Stealing Sheep — Big Wows (19th Ap., 2019) ♦ All~girl trio z Liverpoolu Emily Lansley, Lucy Mercer a Rebecca Hawley pracuje s kombinací éterických syntezátorů a zpěvu v rámci informačních a komunikačních technologií inovativní psych~folk, což je vyloženě okouzlujícím zážitkem. Lákadlem jsou harmonie a melodie. Ani zdaleka to není středověký a skopčácký folk. Jak mohl někdo vymyslet tak odporné slovo? Už ho ani nebudu opakovat. Pokud bych se vrátil k předešlému albu ‘Not Real’, bylo to spíše popové album typu Hot Chip, Bat For Lashes a zřejmě i La Roux, vokální linka je však dodávána s ‘nosovou’ bezstarostností stále živého Johna Lennona. Doprovodné vokály pak intonují melodii a tato kombinace má za následek rostoucí drone a ‘Calexico polštář’ nebo The High Llamas náladu alb ‘Can Cladders’ a ‘Beet, Maize & Corn’. Prostě velké překvapení. A když do toho slyším Rhodes Piano, jsem dostatečně mrtvý, abych do sebe mohl kopnout švestku.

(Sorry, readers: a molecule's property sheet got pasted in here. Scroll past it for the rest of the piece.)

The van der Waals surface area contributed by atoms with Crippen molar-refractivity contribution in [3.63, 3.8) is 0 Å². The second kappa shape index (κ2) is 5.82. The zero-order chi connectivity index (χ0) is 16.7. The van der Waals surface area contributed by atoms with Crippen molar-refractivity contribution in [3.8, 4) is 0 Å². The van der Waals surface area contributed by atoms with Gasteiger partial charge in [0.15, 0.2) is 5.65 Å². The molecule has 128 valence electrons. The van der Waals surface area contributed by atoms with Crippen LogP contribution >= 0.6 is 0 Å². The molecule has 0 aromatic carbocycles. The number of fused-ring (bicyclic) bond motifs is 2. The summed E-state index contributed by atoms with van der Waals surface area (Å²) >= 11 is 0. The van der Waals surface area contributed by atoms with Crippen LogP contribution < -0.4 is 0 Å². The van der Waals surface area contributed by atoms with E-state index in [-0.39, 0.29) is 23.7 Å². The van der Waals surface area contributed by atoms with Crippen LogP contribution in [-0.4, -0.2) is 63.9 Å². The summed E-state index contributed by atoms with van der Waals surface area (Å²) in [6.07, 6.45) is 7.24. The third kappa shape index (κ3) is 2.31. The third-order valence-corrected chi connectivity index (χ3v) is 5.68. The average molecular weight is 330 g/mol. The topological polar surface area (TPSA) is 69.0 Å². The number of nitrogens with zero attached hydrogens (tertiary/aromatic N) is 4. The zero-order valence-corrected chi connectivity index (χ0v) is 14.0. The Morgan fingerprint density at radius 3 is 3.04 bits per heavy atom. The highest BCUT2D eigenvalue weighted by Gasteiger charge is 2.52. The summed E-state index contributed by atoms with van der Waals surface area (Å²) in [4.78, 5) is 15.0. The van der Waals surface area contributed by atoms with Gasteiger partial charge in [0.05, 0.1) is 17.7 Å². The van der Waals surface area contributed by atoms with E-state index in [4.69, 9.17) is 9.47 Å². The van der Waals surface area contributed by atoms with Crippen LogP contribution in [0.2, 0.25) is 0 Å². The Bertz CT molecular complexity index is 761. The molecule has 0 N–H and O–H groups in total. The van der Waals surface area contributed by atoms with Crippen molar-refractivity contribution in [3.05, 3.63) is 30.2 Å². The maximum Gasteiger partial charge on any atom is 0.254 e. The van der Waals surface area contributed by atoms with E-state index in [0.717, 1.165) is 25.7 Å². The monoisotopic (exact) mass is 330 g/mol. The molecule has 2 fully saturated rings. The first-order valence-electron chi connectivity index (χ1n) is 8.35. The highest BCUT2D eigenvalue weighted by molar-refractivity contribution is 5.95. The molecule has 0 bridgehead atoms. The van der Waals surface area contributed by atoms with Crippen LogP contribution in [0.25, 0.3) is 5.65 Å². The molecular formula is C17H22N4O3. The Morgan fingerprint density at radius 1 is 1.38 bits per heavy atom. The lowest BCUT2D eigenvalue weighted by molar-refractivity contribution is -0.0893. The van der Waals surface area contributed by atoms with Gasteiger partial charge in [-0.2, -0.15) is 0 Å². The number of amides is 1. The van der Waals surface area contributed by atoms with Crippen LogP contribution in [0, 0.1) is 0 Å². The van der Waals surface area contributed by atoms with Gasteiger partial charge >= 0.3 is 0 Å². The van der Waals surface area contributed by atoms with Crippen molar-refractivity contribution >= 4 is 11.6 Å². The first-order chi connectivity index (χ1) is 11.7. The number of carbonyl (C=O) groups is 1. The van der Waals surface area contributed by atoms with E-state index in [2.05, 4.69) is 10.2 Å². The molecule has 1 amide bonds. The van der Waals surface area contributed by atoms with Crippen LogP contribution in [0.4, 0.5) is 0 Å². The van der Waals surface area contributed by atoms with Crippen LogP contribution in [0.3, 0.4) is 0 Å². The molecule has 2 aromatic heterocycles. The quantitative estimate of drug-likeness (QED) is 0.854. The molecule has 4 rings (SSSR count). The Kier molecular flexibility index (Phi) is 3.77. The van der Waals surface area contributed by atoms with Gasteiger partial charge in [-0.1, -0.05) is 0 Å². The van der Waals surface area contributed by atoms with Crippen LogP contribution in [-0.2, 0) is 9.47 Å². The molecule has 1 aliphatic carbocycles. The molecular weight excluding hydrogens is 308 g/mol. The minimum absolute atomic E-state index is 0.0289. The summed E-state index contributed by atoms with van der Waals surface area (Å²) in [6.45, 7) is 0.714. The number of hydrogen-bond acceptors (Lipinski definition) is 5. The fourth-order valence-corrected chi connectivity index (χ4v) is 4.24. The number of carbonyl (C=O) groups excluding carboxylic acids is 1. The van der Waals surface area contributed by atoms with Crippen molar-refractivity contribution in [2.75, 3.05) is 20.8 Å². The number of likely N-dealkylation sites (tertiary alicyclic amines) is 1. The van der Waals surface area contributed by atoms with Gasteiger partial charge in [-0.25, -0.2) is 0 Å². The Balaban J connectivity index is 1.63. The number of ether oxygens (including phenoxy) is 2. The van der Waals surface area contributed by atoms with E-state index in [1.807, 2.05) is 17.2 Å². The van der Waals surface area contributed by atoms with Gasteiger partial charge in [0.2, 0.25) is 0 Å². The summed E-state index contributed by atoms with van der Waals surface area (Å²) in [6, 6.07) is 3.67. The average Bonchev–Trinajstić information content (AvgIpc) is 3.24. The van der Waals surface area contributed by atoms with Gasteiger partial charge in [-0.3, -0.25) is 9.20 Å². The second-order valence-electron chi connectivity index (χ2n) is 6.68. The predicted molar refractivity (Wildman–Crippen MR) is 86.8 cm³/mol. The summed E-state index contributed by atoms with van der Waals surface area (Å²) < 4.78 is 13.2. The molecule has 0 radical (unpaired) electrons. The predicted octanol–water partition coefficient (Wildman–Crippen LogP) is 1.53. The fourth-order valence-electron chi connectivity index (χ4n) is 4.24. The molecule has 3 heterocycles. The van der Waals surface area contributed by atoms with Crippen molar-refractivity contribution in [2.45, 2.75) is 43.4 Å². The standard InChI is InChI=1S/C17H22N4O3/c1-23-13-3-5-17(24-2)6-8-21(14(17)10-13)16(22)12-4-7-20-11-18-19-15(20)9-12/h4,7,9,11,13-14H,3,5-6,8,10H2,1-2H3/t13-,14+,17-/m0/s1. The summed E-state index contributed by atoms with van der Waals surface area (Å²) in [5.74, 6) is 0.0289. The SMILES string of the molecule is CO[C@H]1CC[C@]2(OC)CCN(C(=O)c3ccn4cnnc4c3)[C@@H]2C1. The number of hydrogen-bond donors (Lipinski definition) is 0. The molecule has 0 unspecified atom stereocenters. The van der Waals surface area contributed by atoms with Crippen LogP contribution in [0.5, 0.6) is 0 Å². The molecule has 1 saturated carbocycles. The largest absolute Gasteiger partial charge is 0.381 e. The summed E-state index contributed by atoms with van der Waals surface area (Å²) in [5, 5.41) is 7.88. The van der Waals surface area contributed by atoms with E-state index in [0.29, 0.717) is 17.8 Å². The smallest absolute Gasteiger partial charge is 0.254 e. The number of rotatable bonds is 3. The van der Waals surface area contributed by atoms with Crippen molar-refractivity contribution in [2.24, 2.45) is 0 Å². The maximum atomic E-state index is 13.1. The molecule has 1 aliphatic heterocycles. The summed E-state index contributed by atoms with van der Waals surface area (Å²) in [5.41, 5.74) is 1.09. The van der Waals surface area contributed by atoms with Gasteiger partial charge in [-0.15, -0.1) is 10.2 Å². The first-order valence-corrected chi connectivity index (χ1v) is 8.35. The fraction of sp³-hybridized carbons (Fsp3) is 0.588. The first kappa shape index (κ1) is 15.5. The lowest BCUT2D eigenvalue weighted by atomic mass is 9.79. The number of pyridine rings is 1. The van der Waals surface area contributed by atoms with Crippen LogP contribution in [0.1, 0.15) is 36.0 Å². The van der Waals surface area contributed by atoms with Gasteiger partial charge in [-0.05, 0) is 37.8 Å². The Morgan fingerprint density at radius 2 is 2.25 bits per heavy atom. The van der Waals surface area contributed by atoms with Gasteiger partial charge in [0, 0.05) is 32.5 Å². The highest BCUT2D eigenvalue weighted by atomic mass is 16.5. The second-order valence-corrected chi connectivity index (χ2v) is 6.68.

♦ Koneckonců je inspirativní uvést část jejich interview od Tiffany Daniels (Drunken Werewolf) ohledně nahrávání alba:
♦ „Vyvíjející se signální zvuky jsou formovány novými nástroji, které sbíráme z turné. Zvedli jsme bambusový zither, mexické šejkry, ruční bicí a naše myšlenky pociťujeme eklektičtěji. Také děláme spoustu ilustrací a animací, které budou doprovázet album v nějaké vyvíjející se formě nebo tvaru.“
♦ Nadprůměrná alba jsou tu k tomu, aby jsme se k nim vraceli. A já se vrátím na jeho začátek. Zdůrazním píseň “Sunk”. Album bylo nahráno v Abbey Road Studios. To nejnovější album si však nachází cestu do mého srdce jenom pozvolna. Uvidíme.
Formed: 2010 in Liverpool, England
Location: Liverpool ~~ Abbey Road Studios, UK